If you’re looking for the poster boy for sophomore slumps, we present Doug Baldwin. As a rookie undrafted free agent out of Stanford, Baldwin wasn’t on anybody’s fantasy roster entering 2011, but he managed to carve out a solid role in the Seahawks offense, hauling in 51 of his 85 targets for 788 yards and four touchdowns. However, his production plummeted to just 29 receptions for 366 yards and three touchdowns in 2012, despite his having played in 14 games. Golden Tate surpassed Baldwin on the depth chart, and with Sidney Rice appearing in all 16 games (he missed seven contests in 2011), Baldwin saw his role shrink. Although free-agent signee Percy Harvin will be out most or all of the 2013 season, that just puts Baldwin in the same place he was last year—stuck behind Rice, Tate and tight end Zach Miller. That increases the odds that he will more likely replicate his 2012 production and not his rookie production of 2013. He is waiver-wire material.

WR Percy Harvin
(2012 WR Rank – #43, 11.3 FPts/G; #39 PPR, 18.1 FPts/G)

Unable to agree on a long-term contract extension with Minnesota, Harvin was traded to Seattle during the offseason. Expected to be the Seahawks lead wide receiver and bring a dynamic playmaking dimension to the passing offense, he will instead miss much of the season after undergoing hip surgery early in training camp. While the prognosis for Harvin’s recovery from the surgery is good, his fantasy prospects for this season are not. He is not expected to return to the active roster until late in the year, with Seattle hoping to have him available for the stretch run to the playoffs. That puts fantasy owners in a major bind. If he returns late in the season, can you trust him in your starting lineup? Remember, this is his first year in Seattle and his first year with a new quarterback. Unless your league’s rosters are deep or you can stash him on injured reserve, Harvin isn’t worth owning in redraft formats.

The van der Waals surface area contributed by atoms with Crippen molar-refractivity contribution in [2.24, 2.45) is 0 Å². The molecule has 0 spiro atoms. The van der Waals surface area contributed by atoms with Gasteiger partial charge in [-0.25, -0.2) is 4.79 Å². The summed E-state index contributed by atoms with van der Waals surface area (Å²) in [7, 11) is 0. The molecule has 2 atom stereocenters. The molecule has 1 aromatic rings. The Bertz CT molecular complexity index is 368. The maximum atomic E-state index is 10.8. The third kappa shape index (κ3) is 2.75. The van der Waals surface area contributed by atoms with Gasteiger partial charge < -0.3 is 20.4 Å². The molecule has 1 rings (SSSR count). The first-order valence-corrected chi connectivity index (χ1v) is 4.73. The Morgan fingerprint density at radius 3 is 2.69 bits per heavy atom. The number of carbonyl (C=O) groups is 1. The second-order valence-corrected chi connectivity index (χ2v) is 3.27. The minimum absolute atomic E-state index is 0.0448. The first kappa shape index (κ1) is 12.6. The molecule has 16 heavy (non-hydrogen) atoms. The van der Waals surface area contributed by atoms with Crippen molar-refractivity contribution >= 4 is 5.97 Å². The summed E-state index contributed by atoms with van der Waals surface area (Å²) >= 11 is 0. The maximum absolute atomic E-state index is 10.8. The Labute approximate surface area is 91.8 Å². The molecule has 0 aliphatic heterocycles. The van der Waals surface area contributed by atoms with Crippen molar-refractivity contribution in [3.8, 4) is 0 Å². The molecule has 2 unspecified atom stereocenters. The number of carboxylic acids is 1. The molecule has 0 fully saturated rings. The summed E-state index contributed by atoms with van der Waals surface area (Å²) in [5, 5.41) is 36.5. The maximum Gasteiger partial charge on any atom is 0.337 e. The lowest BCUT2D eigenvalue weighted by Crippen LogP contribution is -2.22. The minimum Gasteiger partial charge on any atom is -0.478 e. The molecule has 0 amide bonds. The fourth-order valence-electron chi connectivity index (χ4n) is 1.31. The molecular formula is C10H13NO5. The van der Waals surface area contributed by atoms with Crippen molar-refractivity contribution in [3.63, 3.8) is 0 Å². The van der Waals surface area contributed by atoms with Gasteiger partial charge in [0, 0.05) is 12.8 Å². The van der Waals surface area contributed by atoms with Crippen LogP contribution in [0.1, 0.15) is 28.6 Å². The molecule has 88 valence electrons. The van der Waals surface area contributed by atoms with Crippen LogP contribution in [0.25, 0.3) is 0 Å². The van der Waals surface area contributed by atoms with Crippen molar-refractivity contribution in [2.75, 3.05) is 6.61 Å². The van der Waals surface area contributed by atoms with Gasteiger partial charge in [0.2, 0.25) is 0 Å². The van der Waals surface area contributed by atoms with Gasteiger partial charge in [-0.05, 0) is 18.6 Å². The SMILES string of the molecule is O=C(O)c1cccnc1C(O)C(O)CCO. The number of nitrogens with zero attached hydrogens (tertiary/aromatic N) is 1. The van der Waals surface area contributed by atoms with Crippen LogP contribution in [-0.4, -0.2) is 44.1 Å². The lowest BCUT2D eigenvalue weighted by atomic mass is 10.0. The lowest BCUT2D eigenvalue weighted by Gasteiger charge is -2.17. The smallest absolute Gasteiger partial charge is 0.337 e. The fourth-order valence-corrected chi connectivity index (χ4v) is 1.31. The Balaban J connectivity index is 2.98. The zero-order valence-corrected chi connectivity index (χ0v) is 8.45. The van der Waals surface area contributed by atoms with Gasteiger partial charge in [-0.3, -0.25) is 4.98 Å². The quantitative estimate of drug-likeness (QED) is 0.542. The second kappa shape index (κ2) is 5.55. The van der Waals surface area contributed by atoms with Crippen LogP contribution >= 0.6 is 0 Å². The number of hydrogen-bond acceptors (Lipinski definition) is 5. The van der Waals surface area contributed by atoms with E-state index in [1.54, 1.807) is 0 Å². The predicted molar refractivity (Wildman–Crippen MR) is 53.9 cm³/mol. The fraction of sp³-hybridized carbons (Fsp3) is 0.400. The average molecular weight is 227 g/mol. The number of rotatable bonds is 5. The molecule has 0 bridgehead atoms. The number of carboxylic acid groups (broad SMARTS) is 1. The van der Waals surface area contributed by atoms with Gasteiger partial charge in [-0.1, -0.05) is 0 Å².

TE Zach Miller
(2012 TE Rank – #29, 3.6 FPts/G; #30 PPR, 6.0 FPts/G)
Two years into the lucrative five-year contract he signed to join the Seahawks, it is safe to conclude that Miller has not lived up to his salary. After averaging 756 receiving yards during his final three seasons in Oakland, Miller has had seasons with 233 and 396 receiving yards with the Seahawks. Looks like he is earning his paycheck as a blocker. While his usage went up last season (53 targets, compared to 44 in 2011) and he had an eight-reception, 142-yard, one-touchdown performance in the Seahawks’ playoff loss to the Falcons, we’re not excited by his 2013 prospects. He did catch three touchdowns in his last six games last season (including two playoff games), but those are the only touchdowns of his Seahawks career. Miller is a low-end TE2 with little upside.

  • Mike Chesler

    After last night 97 yds rushing in preseason game 3, he’s not a secret anymore….BABY BEAST!

  • admin

    I agree. I’ve drafted Michael in about half of my leagues so far. Looking to get him a couple more before the season starts.